4. Pack your own gas station snacks
If you’re like many other people, road trips are often seen as a time to take a bit of a step back from normal diets. Buy up your normal road trip snacks from your local grocery store before you head out. Not only will this keep you from having to stop when you’re feeling snacky, it’ll also save you money! You can get bigger portions for cheaper prices on snacks in the grocery store.
You might consider keeping any non-perishable snack, like chips, chocolates, and party mixes, in a separate bag so that they’re not taking up space in the cooler.
5. Or bring your own hummus!
If you’re looking to stick more closely to healthy-eating, bring your own healthy snacks! Homemade hummus and chopped carrots are a great way to go. This snack does well on a road trip – it’s easy to eat in the car, high in protein, and easy to make!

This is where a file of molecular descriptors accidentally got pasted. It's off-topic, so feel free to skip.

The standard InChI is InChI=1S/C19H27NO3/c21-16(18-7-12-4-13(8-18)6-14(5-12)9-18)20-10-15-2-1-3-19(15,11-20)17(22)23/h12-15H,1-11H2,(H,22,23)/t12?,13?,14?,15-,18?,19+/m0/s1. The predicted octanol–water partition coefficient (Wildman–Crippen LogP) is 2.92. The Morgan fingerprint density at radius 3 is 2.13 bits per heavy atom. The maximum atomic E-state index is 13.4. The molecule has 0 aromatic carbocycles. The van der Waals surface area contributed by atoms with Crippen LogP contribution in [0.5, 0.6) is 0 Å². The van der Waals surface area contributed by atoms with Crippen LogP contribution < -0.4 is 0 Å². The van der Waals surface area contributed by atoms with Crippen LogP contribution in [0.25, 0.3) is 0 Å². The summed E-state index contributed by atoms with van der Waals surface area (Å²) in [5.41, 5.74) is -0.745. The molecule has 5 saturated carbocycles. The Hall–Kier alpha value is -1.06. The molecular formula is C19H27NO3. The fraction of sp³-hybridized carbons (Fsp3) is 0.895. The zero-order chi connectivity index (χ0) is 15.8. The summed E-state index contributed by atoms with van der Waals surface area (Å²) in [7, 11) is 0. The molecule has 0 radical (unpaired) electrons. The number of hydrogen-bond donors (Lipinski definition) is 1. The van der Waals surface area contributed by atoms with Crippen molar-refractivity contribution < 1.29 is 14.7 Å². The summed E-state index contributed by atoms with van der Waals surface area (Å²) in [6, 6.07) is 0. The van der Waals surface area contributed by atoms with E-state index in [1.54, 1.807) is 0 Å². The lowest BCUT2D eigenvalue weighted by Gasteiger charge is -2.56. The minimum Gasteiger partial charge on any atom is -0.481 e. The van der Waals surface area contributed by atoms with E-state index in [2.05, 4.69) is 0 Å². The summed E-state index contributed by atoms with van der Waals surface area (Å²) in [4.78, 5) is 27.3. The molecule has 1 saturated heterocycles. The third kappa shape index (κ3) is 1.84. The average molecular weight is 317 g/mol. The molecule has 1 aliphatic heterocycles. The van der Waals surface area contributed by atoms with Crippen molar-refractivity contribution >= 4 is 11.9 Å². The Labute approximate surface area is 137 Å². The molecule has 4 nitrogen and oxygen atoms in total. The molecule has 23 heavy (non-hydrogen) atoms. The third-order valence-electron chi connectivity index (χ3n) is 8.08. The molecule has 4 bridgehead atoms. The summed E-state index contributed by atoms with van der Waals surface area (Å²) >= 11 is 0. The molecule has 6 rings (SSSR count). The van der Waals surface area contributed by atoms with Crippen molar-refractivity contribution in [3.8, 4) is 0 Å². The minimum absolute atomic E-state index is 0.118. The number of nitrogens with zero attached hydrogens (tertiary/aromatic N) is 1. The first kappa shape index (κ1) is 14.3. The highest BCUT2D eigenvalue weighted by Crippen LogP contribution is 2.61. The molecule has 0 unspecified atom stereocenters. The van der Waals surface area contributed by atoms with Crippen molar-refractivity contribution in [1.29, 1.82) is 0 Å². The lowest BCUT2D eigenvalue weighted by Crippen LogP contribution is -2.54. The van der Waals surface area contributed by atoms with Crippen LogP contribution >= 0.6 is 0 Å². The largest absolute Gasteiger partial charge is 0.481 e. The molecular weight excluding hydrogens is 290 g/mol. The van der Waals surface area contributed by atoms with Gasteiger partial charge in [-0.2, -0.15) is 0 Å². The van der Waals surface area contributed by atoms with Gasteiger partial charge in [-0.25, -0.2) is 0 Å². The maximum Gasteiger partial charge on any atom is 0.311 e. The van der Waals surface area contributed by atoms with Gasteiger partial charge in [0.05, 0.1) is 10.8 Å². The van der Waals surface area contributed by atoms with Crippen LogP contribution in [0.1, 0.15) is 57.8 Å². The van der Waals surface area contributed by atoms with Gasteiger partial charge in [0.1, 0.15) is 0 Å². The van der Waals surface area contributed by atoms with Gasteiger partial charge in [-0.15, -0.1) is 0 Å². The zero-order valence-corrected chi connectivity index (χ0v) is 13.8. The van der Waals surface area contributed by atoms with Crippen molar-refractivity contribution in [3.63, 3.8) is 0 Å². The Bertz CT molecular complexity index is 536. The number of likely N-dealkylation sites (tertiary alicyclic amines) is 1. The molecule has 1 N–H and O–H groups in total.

Put one can of garbanzo beans, the juice from one lime, four cloves of garlic, olive oil, salt, and pepper into a food processor, blend it up, and enjoy on your trip! It’s great with carrots, pretzels, or chips. Another great road trip snack is pretzels and nut butter, and that snack doesn’t require prep!
6. Think about your lunches
If you’re wanting to make your own lunch on the road, bagels or a loaf of bread with a mix of toppings are a good choice. You can make classic PB&J’s or bring some lunch meat and cheese and make a meatier sandwich. It’s easy to throw together a sandwich in the morning before you hop on the road. And it’s easy (and not messy!) to eat sandwiches in the car.
7. Think about your dinners
Making your own dinners is a good way to cut down on your contact in public spaces. Pack some spinach, fruits, and veggies to throw together a delicious salad! A personal favorite combo is spinach, chopped bell peppers, chopped apples, strawberries, white beans, and balsamic vinegar. Yum!
Another great road trip dinner idea is to make up some burritos and freeze them before your trip. They’ll help keep your other food cold on the first day, but if they contain meat, they should probably be used as your first dinner.
8. Paper products